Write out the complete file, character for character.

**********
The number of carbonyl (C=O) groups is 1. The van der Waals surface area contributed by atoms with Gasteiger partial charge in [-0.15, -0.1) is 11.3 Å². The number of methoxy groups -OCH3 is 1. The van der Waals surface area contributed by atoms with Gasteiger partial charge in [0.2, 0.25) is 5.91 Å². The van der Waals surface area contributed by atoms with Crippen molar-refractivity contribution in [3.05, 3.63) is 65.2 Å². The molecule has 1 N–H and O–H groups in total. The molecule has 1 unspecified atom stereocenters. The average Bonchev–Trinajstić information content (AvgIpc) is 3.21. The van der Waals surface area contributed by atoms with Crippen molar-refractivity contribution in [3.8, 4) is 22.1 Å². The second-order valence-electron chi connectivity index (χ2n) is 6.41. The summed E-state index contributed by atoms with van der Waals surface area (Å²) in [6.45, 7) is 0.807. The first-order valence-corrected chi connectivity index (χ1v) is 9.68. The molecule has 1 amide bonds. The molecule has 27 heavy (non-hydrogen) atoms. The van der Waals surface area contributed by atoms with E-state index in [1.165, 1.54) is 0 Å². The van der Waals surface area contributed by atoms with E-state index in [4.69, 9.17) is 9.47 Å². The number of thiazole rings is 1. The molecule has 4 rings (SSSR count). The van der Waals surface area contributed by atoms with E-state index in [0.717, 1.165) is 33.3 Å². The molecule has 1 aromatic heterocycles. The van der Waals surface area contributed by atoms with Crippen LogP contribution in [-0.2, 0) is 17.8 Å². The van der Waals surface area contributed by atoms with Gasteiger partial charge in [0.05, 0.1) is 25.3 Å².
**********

The number of carbonyl (C=O) groups is 1. The van der Waals surface area contributed by atoms with Gasteiger partial charge in [-0.15, -0.1) is 11.3 Å². The number of methoxy groups -OCH3 is 1. The van der Waals surface area contributed by atoms with Gasteiger partial charge in [0.2, 0.25) is 5.91 Å². The van der Waals surface area contributed by atoms with Crippen molar-refractivity contribution in [3.05, 3.63) is 65.2 Å². The molecule has 1 N–H and O–H groups in total. The molecule has 1 unspecified atom stereocenters. The average Bonchev–Trinajstić information content (AvgIpc) is 3.21. The van der Waals surface area contributed by atoms with Crippen molar-refractivity contribution in [3.8, 4) is 22.1 Å². The second-order valence-electron chi connectivity index (χ2n) is 6.41. The summed E-state index contributed by atoms with van der Waals surface area (Å²) in [6.45, 7) is 0.807. The first-order valence-corrected chi connectivity index (χ1v) is 9.68. The molecule has 1 amide bonds. The molecule has 27 heavy (non-hydrogen) atoms. The van der Waals surface area contributed by atoms with E-state index in [1.165, 1.54) is 0 Å². The van der Waals surface area contributed by atoms with E-state index in [4.69, 9.17) is 9.47 Å². The number of thiazole rings is 1. The molecule has 4 rings (SSSR count). The van der Waals surface area contributed by atoms with E-state index in [0.717, 1.165) is 33.3 Å². The molecule has 1 aromatic heterocycles. The van der Waals surface area contributed by atoms with Crippen LogP contribution in [-0.2, 0) is 17.8 Å². The van der Waals surface area contributed by atoms with Gasteiger partial charge in [0.05, 0.1) is 25.3 Å².